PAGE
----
The second procedural change is that staff may now more frequently decline to state a view with respect to the company’s asserted basis for exclusion. The staff noted that when it declines to take a view on a request, the company may still have a valid basis to exclude the proposal, and the parties may seek formal, binding adjudication on the merits in court. As discussed further below, Glass Lewis has announced that it will likely recommend against governance committee members for a company that excludes a shareholder proposal for which the staff declined to take a view.

Hedging Disclosure. In December 2018, the SEC adopted a new hedging policy disclosure rule to implement a provision of the Dodd-Frank Wall Street Reform and Consumer Protection Act. The rule requires companies to disclose any practices or policies adopted regarding the ability of the company’s employees, officers or directors to purchase any financial instruments or otherwise engage in transactions that hedge or offset, or are designed to hedge or offset, any decrease in the market value of company equity securities that the employees, officers or directors receive from the company as compensation or that they otherwise hold, directly or indirectly.

Companies have the option of satisfying the disclosure requirement by either (1) providing a fair and accurate summary of the practices or policies (both written and unwritten) or (2) disclosing the practices and policies in full. Any disclosure must include the categories of persons covered and the categories of hedging transactions that are specifically permitted or disallowed. If the company does not have any hedging policies or practices, it must disclose that fact and state, if accurate, that hedging transactions are generally permitted.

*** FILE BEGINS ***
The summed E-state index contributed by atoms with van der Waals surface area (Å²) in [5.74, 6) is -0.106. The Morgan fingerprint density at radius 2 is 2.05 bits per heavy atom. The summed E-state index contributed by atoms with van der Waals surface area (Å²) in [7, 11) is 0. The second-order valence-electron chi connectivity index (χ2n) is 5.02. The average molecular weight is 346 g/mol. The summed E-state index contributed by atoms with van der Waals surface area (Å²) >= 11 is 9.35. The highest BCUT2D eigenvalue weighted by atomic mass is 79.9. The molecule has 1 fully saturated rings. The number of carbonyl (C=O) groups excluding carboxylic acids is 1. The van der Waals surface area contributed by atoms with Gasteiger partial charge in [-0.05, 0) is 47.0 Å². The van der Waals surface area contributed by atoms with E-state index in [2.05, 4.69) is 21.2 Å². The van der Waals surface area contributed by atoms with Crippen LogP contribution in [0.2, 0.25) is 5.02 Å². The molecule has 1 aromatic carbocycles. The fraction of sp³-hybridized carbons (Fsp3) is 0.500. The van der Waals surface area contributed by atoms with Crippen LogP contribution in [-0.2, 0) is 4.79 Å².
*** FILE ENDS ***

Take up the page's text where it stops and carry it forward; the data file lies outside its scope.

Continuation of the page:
Most companies will be required to comply with the new rule in proxy statements for the election of directors during fiscal years beginning on or after July 1, 2019. Smaller reporting companies and emerging growth companies will be required to comply for director elections during fiscal years beginning on or after July 1, 2020. The disclosure is not required for foreign private issuers or listed closed-end investment companies.

Section 16 Delinquent Filing Disclosure. As part of the SEC’s FAST Act Disclosure Simplification Amendments, and as described in our April 2019 update, the proxy statement disclosure heading required by Item 405(a)(1) has been amended from “Beneficial Ownership Reporting Compliance” to “Delinquent Section 16(a) Reports.” The SEC encourages registrants to exclude the heading altogether if no disclosure is required. The revised rules also eliminate Rule 16a-3(e)’s requirement for reporting persons to furnish Section 16 reports to registrants and clarify that companies may rely on a review of Forms 3, 4 and 5 filed on EDGAR as well as any written representation from a reporting person that no Form 5 is required.

Perk Disclosure. The recent increase in SEC enforcement actions related to perquisite (or perk) disclosures underscores the importance of accurate reporting of perquisites in proxy statements.